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Weekly Defense Industry Roundup

Posted by Kathleen Smith

Cornyn Presses Top Pentagon Nominee on F-35 Program

Josh Rogin, The Cable blog, Foreign Policy. Texas Republican Senator John Cornyn has made it clear that the way the F-35 development is being handled will be a major part of the confirmation process for current Undersecretary of Defense for Acquisitions Dr. Ash Carter, as he moves to become Deputy SecDef. Texas is home to a major portion of the work on the F-35 and Cornyn is making it clear that he feels that the Pentagon is not doing enough to get the system off the ground. Dr. Carter has been an aggressive manager of the program that has had major cost over runs and other changes, while facing consistently moving target production dates and aircraft procurement numbers. It looks like Carter’s nomination process won’t be as rubber stamp as recent examples have been.

Northrop Grumman to Cut 500 Aerospace Jobs

W.J. Hennigan, Los Angeles Times. Northrop is offering buyouts until October 28 for 500 employees of their Southern California aerospace division. The company states this is a move to conduct due diligence and belt tightening in anticipation of further cuts in defense spending. It comes on top of the recent move of 300 senior jobs from Southern California to Falls Church, Virginia when the company’s headquarters relocated, and the loss of 500 positions in the same division last year. Most large aerospace and defense companies have been gradually shedding jobs in relatively small increments such as this in the past year. More are expected.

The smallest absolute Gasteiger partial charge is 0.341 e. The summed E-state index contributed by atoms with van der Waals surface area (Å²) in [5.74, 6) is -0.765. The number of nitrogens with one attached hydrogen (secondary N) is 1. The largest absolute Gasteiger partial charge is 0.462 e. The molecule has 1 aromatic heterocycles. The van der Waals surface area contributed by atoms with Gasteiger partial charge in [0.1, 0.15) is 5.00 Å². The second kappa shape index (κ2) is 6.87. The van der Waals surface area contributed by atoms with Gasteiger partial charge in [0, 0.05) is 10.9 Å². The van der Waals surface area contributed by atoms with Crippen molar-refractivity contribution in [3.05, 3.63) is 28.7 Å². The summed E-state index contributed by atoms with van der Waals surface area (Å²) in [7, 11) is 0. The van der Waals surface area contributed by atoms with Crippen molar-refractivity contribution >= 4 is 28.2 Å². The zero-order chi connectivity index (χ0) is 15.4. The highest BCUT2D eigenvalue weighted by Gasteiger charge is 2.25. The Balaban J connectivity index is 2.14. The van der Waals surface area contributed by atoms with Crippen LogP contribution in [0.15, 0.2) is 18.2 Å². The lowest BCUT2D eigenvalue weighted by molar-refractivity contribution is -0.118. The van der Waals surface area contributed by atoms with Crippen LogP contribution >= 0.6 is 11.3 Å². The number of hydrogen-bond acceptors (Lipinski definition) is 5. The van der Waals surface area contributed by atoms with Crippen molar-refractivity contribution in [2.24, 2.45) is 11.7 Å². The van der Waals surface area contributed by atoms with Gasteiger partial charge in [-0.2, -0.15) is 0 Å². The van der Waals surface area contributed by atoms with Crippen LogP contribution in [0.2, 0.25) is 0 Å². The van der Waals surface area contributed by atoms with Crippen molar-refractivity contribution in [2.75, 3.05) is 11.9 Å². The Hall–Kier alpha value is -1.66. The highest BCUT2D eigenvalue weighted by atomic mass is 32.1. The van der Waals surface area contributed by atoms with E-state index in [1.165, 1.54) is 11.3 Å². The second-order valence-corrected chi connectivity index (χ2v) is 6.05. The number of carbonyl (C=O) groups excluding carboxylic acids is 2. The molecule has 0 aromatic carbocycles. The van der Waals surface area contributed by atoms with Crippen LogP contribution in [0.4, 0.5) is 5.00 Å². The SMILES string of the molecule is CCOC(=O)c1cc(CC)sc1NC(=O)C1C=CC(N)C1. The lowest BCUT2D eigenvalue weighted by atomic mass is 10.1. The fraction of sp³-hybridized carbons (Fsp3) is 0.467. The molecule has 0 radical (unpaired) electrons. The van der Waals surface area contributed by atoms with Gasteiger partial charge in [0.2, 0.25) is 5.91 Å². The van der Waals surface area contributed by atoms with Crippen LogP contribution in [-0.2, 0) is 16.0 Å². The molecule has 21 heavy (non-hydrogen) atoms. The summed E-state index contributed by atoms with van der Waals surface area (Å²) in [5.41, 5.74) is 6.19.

UAE Said to Trim Planned US Missile-Defense Purchase

Jim Wolf, Reuters. Lockheed Martin officials discussed the company’s missile programs with reporters this week. Lockheed revealed that they believe a deal will be finalized shortly for the UAE to purchase their Terminal High Altitude Area Defense (THAAD) ballistic missile defense system, but the deal has been trimmed from the original $7 billion estimate. THAAD is the only system built by any country that can intercept short and intermediate-range ballistic missiles both inside and outside the Earth’s atmosphere.

The Future of the American Fighter Jet

General Michael Loh, Macon Telegraph. In an opinion piece former Air Force Vice Chief of Staff Loh makes the case for continuing to develop and build the F-35 to ensure U.S. air dominance for decades to come. His case is a fairly simple one that warfare has changed since Vietnam and the U.S. cannot accept anything close to parity ever again.  Fair fights cannot be our plan. Failing to build enough advanced aircraft will allow potential enemies that we can’t even identify today to gain ground on our Air Force or allow our defense industry to perish. His money point is near the end where he states we need three companies producing fighter aircraft and at least two producing engines to ensure our future industrial base is dominant.

Air Force Struggles to Keep Pave Hawks In Air